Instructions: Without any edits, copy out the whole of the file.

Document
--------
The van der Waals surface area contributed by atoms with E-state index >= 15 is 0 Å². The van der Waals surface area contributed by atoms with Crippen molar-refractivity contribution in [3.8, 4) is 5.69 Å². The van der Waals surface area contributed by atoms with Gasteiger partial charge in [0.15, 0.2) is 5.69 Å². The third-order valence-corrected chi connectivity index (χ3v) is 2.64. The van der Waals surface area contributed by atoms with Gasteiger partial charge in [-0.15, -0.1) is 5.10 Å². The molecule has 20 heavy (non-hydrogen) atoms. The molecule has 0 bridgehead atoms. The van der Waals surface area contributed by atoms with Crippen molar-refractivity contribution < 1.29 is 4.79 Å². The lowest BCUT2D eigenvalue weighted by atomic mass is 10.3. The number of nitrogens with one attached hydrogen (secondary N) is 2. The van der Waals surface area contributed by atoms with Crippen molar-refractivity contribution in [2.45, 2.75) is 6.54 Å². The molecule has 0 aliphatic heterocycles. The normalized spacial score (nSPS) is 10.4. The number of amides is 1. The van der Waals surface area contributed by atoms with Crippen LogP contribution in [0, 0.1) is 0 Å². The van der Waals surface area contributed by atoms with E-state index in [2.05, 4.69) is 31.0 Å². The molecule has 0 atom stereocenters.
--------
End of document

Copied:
The van der Waals surface area contributed by atoms with E-state index >= 15 is 0 Å². The van der Waals surface area contributed by atoms with Crippen molar-refractivity contribution in [3.8, 4) is 5.69 Å². The van der Waals surface area contributed by atoms with Gasteiger partial charge in [0.15, 0.2) is 5.69 Å². The third-order valence-corrected chi connectivity index (χ3v) is 2.64. The van der Waals surface area contributed by atoms with Gasteiger partial charge in [-0.15, -0.1) is 5.10 Å². The molecule has 20 heavy (non-hydrogen) atoms. The molecule has 0 bridgehead atoms. The van der Waals surface area contributed by atoms with Crippen molar-refractivity contribution < 1.29 is 4.79 Å². The lowest BCUT2D eigenvalue weighted by atomic mass is 10.3. The number of nitrogens with one attached hydrogen (secondary N) is 2. The van der Waals surface area contributed by atoms with Crippen molar-refractivity contribution in [2.45, 2.75) is 6.54 Å². The molecule has 0 aliphatic heterocycles. The normalized spacial score (nSPS) is 10.4. The number of amides is 1. The van der Waals surface area contributed by atoms with Crippen LogP contribution in [0, 0.1) is 0 Å². The van der Waals surface area contributed by atoms with E-state index in [2.05, 4.69) is 31.0 Å². The molecule has 0 atom stereocenters.